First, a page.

US Debt Yield Turns Negative (FT)
"The implied yield for three-month bills briefly traded at negative 0.01 per cent - the first time that has happened since 1940, traders said. At such a level, an investor is essentially paying someone to own the security."
This is so much fun: if the US Government can issue debt at a negative implied yield, imagine the possibilities. Let's Pac-Man China. The Country. If I were Obama, I'd have a second moon chartered with the money, actually made of cheese.
Everyone Is Pulling Out Of Asia (Bloomberg)
To various extents. Och-Ziff has laid off a bunch of its Asian employees, including partner Raaj Shah.
AIG Owes $10B in Trade Settlement (WSJ)
AIG has managed to piss off the powers that be again, showing $10B in trading losses. The specific instrument traded isn't listed, but we were given this clue: "credit protection instruments" which leads me to believe SWAPs were the soup de jour.
Of Immediate concern is that the money issued by the FED in days of recent can't be used to this end, and the FED doesn't have any "immediate plans" to step in and help the ailing Insurance giant. I'm sure I'm not the first to say it, but I'm the one saying it right now: Unfortunately, it's time to wind AIG down.
Goldman Goes Anti-Garden State (Bloomberg)
The Broad boys (and girls) apparently advised clients to "bet against 11 states' debt" a la the credit-default swaps. I like the move, pure brass - takes the emotion out of it. What's sad however, is Bloomberg's apparent lack of understanding when it comes to statistics:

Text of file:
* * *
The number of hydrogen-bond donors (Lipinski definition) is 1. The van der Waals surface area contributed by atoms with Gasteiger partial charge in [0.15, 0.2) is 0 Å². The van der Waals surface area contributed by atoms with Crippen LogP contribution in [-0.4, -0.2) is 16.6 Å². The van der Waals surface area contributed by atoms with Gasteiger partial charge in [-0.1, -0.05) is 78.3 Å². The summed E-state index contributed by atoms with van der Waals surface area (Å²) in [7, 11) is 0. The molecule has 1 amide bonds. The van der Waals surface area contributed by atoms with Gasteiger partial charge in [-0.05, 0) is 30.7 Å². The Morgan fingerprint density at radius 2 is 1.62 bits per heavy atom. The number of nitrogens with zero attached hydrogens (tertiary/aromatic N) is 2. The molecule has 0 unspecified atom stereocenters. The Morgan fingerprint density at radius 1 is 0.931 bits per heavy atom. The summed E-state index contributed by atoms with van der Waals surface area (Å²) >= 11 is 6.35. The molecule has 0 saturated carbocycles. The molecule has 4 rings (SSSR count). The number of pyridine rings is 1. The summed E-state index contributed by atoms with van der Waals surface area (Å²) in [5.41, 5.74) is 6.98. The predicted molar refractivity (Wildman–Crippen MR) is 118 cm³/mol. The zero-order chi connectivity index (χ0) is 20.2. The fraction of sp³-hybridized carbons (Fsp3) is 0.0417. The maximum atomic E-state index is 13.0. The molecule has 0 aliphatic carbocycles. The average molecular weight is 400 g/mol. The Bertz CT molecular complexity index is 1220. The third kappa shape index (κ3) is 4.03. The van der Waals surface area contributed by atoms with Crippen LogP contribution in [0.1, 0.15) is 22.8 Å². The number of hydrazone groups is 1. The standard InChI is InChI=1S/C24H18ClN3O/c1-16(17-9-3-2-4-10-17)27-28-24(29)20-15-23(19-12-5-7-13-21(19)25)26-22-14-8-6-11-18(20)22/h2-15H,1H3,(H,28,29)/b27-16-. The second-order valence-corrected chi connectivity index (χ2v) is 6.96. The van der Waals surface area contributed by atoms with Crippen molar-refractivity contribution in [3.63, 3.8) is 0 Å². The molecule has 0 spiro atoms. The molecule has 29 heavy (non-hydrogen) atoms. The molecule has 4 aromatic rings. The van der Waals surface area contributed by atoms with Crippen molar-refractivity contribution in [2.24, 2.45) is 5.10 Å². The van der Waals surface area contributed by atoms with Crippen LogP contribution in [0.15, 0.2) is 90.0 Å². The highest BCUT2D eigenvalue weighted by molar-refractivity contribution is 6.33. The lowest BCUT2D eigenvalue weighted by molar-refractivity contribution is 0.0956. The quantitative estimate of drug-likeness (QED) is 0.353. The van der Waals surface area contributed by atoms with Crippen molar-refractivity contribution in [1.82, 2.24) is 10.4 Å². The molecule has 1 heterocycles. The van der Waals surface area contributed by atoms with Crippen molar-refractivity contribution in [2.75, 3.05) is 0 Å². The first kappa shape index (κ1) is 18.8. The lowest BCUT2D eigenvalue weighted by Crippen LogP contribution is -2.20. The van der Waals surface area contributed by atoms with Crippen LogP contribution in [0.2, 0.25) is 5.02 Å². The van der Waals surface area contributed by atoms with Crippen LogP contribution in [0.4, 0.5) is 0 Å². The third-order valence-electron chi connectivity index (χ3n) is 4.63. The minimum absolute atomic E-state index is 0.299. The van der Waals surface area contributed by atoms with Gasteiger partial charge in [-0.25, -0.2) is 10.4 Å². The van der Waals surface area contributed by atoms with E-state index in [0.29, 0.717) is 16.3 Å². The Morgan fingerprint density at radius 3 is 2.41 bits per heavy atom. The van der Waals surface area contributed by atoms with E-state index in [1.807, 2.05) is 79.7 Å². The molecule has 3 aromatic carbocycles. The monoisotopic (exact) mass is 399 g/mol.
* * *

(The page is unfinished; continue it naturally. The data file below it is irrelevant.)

"In the three months since the New York-based securities firm recommended "shorting municipal credit," the value of the Markit MCDX index of the derivatives' price more than tripled, to as high as 278.33 basis points from 87.75. A basis point on a credit-default swap protecting $10 million of debt for five years is equivalent to $1,000 annually."
Unfortunately, correlation doesn't equal causation, and given the chastising tone of the article it's amusing to think the Bloomberg may be blaming the move of the MCDX on Goldman's recommendations.
FED Issues Its Own Debt (Reuters)
I'll be honest here, I didn't even know this was possible; it's a lot like showing up to the circus and seeing a man shove his head up his own ass.
"Fed officials have approached Congress about the move, which could include issuing bills or some other form of debt and would provide the central bank with more flexibility to tackle the financial crisis, the Journal said."
Happy Birthday Mr. Blagojevich! (FT)
So... What's up? How's things? You excited about the big 5-2?
Carlyle And Sequoia In Lovers Spat (WSJ)
Carlyle has filed against Neil Shen, a Managing Partner at Sequoia, claiming he interfered in a transaction with a medical-research company by backdating an investment agreement with the owner of the company.
What gives it that special familial fucking of a feeling is that Shen "was the founder of Nasdaq-listed Ctrip.com International Ltd., a company providing online flight bookings that was one of Carlyle's successful early investments in China."
"In a writ submitted to Hong Kong's High Court on Dec. 2, Carlyle Asia Investment Advisors Ltd. accused Mr. Shen of backdating an US$11 million investment contract between Sequoia Capital China Growth Fund I L.P. for a 25% stake in Green Villa to four days before Carlyle signed an agreement for a US$10 million investment in the Chinese company."